COLD TURKEY. Plastic Ono Band. Original 1969 Music Video → Remastered in 4K.

Watch the remastered video of 'Cold Turkey' for the new Ultimate Mix, and discover the story behind the song in the words of John Lennon.


John & Yoko’s original music video for ‘Cold Turkey’ (restored, above) contains footage of John & Yoko’s Montreal Bed-In filmed by their friend Jonas Mekas, with inserts by John & Yoko of John & Yoko and the Plastic Ono Band performing ‘Cold Turkey’ live at Varsity Stadium, 1969. First released in October 1969; restored to 4K, October 2020.

Jonas Mekas visits John, Yoko and Kyoko at their Bed-In for Peace, has breakfast and films them with his Bolex H16 in Room 1742, Queen Elizabeth Hotel, Montreal, Canada, 2 June 1969. Stills from John & Yoko’s film ‘Bed Peace’ (1969) filmed by Nic Knowland © Yoko Ono Lennon.

John: ‘It’s a strange story because when we were in Montreal, Jonas Mekas – who some people will know is like the daddy of underground films – was making these quick clips of us. We didn’t know what he was making. Now we can see it, you know. And then he sent it to us in England with a message which we never received – somebody opened the packet saying, ‘Play this with “Give Peace A Chance”‘ because we were doing the Bed-In in Montreal and he was filming that.

But we were looking around for a bit of film to show with ‘Cold Turkey’, like a promo film for the pop shows in England. And so we just tried it and we just put on his film with the record and it just went ‘bam bam!’ – it just fitted so well. The timing and the length and everything was so extraordinary that we said “that’s it!” So I don’t know whether you’d be disappointed that it’s not with ‘Give Peace A Chance’ but ‘Cold Turkey’ is the message on this.’

(from interview at Ronnie Hawkins’s Farm, Mississauga, Canada, 18 December 1969)

Original 'Cold Turkey' UK single sleeves, released 20 October 1969.

Original 'Cold Turkey' UK vinyl labels, released 20 October 1969.


Temperature’s rising, fever is high
Can’t see no future, can’t see no sky

My feet are so heavy, so is my head
I wish I was a baby, I wish I was dead
Cold turkey has got me on the run

My body is aching, goose-pimple bone
Can’t see nobody, leave me alone
My eyes are wide open, can’t get to sleep
One thing I’m sure of, I’m in at the deep freeze
Cold turkey has got me on the run
Cold turkey has got me on the run

Thirty-six hours rolling in pain
Praying to someone, ‘free me again!’
‘Oh I’ll be a good boy. please make me well
I promise you anything, get me out of this hell’
Cold turkey has got me on the run


John: I announced ‘Cold Turkey’ at the Lyceum saying, ‘I’m going to sing a song about pain.’ So pain and screaming was before Janov. Janov showed me more of my own pain. I went through therapy with him and I’m probably looser all over.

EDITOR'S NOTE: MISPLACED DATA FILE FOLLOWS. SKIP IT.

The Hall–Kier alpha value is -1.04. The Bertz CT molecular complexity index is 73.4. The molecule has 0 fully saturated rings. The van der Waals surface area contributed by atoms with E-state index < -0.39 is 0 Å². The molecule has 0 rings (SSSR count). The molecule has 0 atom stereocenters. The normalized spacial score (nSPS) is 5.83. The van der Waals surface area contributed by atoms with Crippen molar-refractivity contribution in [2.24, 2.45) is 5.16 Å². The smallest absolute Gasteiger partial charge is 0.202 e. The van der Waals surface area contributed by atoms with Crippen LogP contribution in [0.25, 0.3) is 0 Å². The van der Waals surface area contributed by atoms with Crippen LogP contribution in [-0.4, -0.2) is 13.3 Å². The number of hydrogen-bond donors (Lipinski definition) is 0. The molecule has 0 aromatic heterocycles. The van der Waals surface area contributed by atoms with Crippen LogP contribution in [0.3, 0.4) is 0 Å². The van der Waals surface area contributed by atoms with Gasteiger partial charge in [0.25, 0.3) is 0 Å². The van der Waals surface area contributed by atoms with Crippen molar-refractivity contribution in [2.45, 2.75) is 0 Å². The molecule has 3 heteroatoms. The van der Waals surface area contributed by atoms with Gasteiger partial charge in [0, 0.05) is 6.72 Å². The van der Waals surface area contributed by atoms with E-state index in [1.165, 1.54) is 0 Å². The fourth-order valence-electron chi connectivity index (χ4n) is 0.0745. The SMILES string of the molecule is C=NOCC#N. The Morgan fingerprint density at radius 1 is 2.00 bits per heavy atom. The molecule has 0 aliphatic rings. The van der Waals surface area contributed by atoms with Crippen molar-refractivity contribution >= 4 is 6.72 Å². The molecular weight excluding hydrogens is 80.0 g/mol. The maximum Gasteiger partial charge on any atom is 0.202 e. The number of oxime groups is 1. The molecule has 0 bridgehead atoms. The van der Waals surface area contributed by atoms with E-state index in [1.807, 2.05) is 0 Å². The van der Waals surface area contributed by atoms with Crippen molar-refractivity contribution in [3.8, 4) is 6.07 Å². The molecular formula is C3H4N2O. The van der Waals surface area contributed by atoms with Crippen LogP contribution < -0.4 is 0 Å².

Arthur Janov (therapist): if you think about the amount of drugs John took, could you imagine what that would do to a person? John had the kind of pain that would knock a patient off the floor, it was so catastrophic. When he was in pain, it was agony beyond description.

John: ‘Cold Turkey’ is self-explanatory. It was the result of experiencing cold turkey withdrawals from heroin. Everybody goes through a bit of agony some time or another in their lives, whatever it is. ‘Cold Turkey’ is just an expression that is suitable to explain the other side of life. I’m always thinking about love and peace, and now I’m thinking about agony – to remind people that I’m human and that we suffer like everybody else. This is the after effects.

In the beginning it was a constant fight between Brian [Epstein] and Paul on one side, and me and George on the other. Brian put us in neat suits and shirts and Paul was right behind him. I didn’t dig that and I used to try and get George to rebel with me. I’d say to him, ‘Look, we don’t need these suits. Let’s chuck them out of the window.’ My little rebellion was to have my tie loose, with the top button of my shirt undone, but Paul would always come up to me and put it straight.

I saw a film the other night, the first television film we ever did. The Granada people came down to film us, and there we were in suits and everything. It just wasn’t us. And watching that film I knew that that was where we started to sell out. We had to do a lot of selling out then.

We had to go through humiliation upon humiliation with the middle classes and showbiz and Lord Mayors and all that. They were so condescending and stupid. Everybody trying to use us. It was a special humiliation for me because I could never keep my mouth shut and I’d always have to be drunk or pilled to counteract this pressure.

26th October 1965: British pop group The Beatles, from left to right; Ringo Starr, John Lennon, Paul McCartney and George Harrison
outside Buckingham Palace, London, after receiving their MBE's (Member of the Order of the British Empire) from the Queen. (Fox Photos/Getty Images)

Taking the MBE was a sell-out for me. You know, before you get an MBE, the Palace writes to you to ask if you’re going to accept it, because you’re not supposed to reject it publicly and they sound you out first. I chucked the letter in with all the fan-mail, until Brian asked me if I had it. He and a few other people persuaded me that it was in our interests to take it, and it was hypocritical of me to accept it.

But I’m glad, really, that I did accept it, because it meant that four years later I could use it to make a gesture. We did manage to refuse all sorts of things that people don’t know about.